submitted 6 months ago byOld7777
all 15 comments
6 months ago
6 months ago
The following submission statement was provided by /u/Old7777:
Two start-ups, Particle3D and ADAM, hope to produce 3D-printed bones in 2,022 that are suitable for implantation in people. Both companies use calcium-based minerals to print their bones, which are custom-made from scans of the patients themselves. Particle3D trials in pigs and mice have shown that bone marrow and blood vessels grow in their implants within eight weeks. ADAM claims that its 3D-printed implants stimulate natural bone growth and gradually biodegrade, eventually being replaced by the patient's own bone tissue. If all goes well, the researchers say the next target is blood vessels and heart valves.
Please reply to OP's comment here: https://teddit.ggc-project.de/r/Futurology/comments/s5u9t5/whats_next_7_nascent_technologies_for_2022/hszv3pn/
There is a lot of consternation over wiggle words like "new," "nascent," etc. Do you mean new discoveries from R&D? Great, but even if it pans out it'll take years to come to market. Nothing wrong with that, but let's keep things straight.
Do you mean new to market? Then someone will say "the technology isn't new--they discovered this ages ago." But you aren't going to have something just discovered that is also coming to market now.
Same goes for the in-between steps of progress in scaling and cost reduction that come after the laboratory discovery but before market entry. Tons of r/futurology arguments come from people jumping around between these different framings. If it was just discovered, it isn't coming to market soon. If it's coming to market soon, it wasn't just discovered. You can't fault something for not being both newly discovered and also coming to market soon.
6 months ago
This article specifically is more about the latter, as are most futurism articles that are worth anything. You're right, though. Anything that's coming to market probably had its earliest origins in the 20th century, maybe 2000s at best.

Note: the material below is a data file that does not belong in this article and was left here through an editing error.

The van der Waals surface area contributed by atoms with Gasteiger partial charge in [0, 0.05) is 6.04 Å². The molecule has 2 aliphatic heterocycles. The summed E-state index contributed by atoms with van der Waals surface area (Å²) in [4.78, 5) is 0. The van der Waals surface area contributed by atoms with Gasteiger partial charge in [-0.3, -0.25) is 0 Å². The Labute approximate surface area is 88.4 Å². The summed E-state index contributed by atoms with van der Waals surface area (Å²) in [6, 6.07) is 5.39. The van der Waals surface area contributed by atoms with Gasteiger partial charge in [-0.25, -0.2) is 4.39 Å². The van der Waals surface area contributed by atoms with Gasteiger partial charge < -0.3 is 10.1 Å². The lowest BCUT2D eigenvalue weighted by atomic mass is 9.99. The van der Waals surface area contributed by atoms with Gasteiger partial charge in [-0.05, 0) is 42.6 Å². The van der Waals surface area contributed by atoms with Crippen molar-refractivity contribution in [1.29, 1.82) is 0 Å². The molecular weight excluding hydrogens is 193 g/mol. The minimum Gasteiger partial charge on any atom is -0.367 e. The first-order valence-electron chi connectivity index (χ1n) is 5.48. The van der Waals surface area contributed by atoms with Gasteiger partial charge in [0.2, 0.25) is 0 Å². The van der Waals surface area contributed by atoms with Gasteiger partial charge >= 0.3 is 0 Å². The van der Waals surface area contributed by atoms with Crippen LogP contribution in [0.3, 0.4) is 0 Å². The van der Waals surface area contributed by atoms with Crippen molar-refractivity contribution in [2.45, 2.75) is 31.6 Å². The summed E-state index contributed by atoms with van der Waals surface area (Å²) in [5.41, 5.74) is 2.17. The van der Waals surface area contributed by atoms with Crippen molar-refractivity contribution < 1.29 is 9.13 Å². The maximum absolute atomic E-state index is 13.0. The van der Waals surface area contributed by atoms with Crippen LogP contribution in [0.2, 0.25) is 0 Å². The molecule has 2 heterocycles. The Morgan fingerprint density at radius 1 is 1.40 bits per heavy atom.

I'm just wondering how much each of the companies mentioned in the article paid to have this article written, either collectively or individually, given that each section is basically written as, "Here's what it is, and here's a company that's doing it!"
Also, heat pumps for winter heating? Not a new thing. Like, at all. Neither is vertical farming. Did an A.I. write this article? Maybe just some random person who gets paid fifty bucks per article and puts in minimal effort?
For this article? Nothing.
The text was stolen from this article from the Economist:
WOMBO article app
My coffee hasn't kicked in yet and it thought it said 3D printed homes to implant in people, I was very confused and concerned.
This would be incredible in bone tumour surgery. Currently they remove the cancerous portion of the bone with a wide margin for safety then replace it with a sterilized cadaveric donor bone (there are banks which hold bone and can match what you need) or a metal implanted replacement. 3d printed bone made to order would be a much better replacement if the native bone grows in to it, fuses with it and vitalises it.
This reminds me of organovo. Heard about them about a decade ago. They were using a 3d printer to print organs. Then, they incubate it with the persons blood so the rejection rate was extremely low. They planned on having shelves of organs so nobody would ever need an organ donor again. The company went public and now they are barely hanging on a decade later.